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5 Facts You Need to Know about Pharmacist-administered Immunizations

Monday, November 13, 2017

Two students learning how to prep needles for vaccinationsSince December 2016, Ontario pharmacists have been able to administer vaccines for 13 vaccine-preventable diseases in addition to influenza. Most of these are vaccinations related to travel. With flu season well underway, pharmacies are accessible locations for flu shots. Despite these changes and this accessibility, some may have questions about being vaccinated by pharmacists.  Here are five facts about pharmacist-administrated immunizations in Ontario:

1. Pharmacists are trained in vaccine administration

Ontario pharmacists must complete a formal injection training program recognized by the Ontario College of Pharmacists to be authorized to inject patients. This program covers a wide variety of topics from understanding the immune system to proper storage and transport of vaccines. Pharmacists are taught to administer vaccines by various routes (for example, by needle or through the nose) and to respond to potential negative reactions to vaccination. To administer vaccines, pharmacists must also have current first aid and heart resuscitation certification.

Two students completing immunization training. One student administering a needle to another.

Waterloo School of Pharmacy students completing injection training in a second year lab class.

2. Pharmacies can be convenient locations to get common travel vaccinations

Since the December 2016 change, most Ontario community pharmacies stock ongoing supplies of frequently used vaccines such as hepatitis A and B. They can also efficiently order other less common vaccines, often with same-day or next-day delivery. The yellow fever vaccination requires pharmacies to receive a special designation on top of the pharmacist’s required immunization training. If you require the yellow fever vaccine, contact your pharmacy in advance to see if they can provide this vaccine or refer you to another pharmacy that can.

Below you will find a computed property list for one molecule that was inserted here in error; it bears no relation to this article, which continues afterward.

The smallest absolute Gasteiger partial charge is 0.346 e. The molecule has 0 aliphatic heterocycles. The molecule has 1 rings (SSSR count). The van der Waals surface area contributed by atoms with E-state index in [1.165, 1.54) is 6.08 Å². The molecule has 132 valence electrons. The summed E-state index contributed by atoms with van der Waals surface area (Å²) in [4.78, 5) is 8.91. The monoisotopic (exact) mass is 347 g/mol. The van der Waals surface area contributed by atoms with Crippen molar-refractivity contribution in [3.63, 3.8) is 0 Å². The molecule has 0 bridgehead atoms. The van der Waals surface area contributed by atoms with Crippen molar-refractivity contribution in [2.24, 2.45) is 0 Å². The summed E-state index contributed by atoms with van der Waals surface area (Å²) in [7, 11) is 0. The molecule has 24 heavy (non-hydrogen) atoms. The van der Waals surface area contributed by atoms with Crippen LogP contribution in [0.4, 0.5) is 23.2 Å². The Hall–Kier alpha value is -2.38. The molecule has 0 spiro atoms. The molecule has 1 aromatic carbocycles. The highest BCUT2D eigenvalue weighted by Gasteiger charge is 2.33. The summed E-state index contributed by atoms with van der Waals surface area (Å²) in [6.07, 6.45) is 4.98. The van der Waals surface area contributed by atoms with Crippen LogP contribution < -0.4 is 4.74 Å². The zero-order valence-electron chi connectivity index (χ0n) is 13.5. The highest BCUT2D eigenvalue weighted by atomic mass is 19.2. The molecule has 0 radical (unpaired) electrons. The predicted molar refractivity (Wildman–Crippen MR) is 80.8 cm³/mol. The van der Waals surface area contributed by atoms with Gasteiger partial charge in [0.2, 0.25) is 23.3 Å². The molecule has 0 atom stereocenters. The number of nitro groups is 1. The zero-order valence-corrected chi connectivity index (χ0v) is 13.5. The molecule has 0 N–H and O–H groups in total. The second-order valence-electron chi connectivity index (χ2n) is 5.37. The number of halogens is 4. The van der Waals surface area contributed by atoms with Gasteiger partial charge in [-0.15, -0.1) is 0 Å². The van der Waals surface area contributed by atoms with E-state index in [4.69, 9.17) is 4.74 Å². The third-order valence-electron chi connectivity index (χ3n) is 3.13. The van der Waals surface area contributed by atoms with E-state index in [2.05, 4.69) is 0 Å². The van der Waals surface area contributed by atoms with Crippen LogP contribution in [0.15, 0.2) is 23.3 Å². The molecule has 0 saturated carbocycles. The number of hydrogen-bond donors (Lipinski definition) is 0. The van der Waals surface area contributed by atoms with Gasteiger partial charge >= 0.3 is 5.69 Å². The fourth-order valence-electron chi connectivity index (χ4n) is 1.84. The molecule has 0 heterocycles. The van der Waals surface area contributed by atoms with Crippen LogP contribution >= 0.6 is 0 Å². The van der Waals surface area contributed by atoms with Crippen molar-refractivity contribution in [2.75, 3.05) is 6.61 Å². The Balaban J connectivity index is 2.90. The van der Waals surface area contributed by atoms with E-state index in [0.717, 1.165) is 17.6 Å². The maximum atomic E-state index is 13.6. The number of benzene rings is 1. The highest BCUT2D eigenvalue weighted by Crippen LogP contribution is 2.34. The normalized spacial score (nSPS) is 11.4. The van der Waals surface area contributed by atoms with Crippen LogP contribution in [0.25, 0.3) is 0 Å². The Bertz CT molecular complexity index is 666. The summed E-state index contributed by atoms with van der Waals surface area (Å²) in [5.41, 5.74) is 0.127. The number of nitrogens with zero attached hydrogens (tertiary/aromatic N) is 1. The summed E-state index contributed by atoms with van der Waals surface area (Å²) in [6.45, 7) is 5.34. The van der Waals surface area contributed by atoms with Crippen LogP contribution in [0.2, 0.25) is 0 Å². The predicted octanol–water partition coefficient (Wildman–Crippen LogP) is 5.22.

3. Pharmacists do not vaccinate very young children

In Ontario, pharmacists cannot vaccinate children under five years old.  Pharmacist-administered vaccines are not intended to replace routine childhood immunization programs and examinations.

4. Pharmacies are equipped to safely store vaccines and manage product recalls or shortages.

Vaccines are tricky products to manage. Many have unique storage requirements and are very sensitive to temperature. Pharmacies are held to the same storage requirements as other healthcare settings like doctor’s offices. In fact, pharmacists are very experienced with temperature-sensitive products, as many medications such as insulin have similar requirements.

For many years, pharmacies have ensured safe storage and transport of medications. Vaccines are no different. Similarly, pharmacies are already responsible for managing medication shortages and recalls and they apply the same detailed inventory management capability to vaccines.

Aaron Sousa training students on injections

5. Pharmacies are accessible locations for vaccination

Pharmacists are often recognized as some of the most accessible health care professionals in Ontario. The longer operating hours and ability to speak to a professional without an appointment make pharmacies convenient locations for vaccination.

The content of this article is adapted from Dr. Sherilyn Houle’s commentary article published in the Canadian Journal of Public Health. It reflects immunization information for Ontario as of November 2017.

Two students prepping needles for injection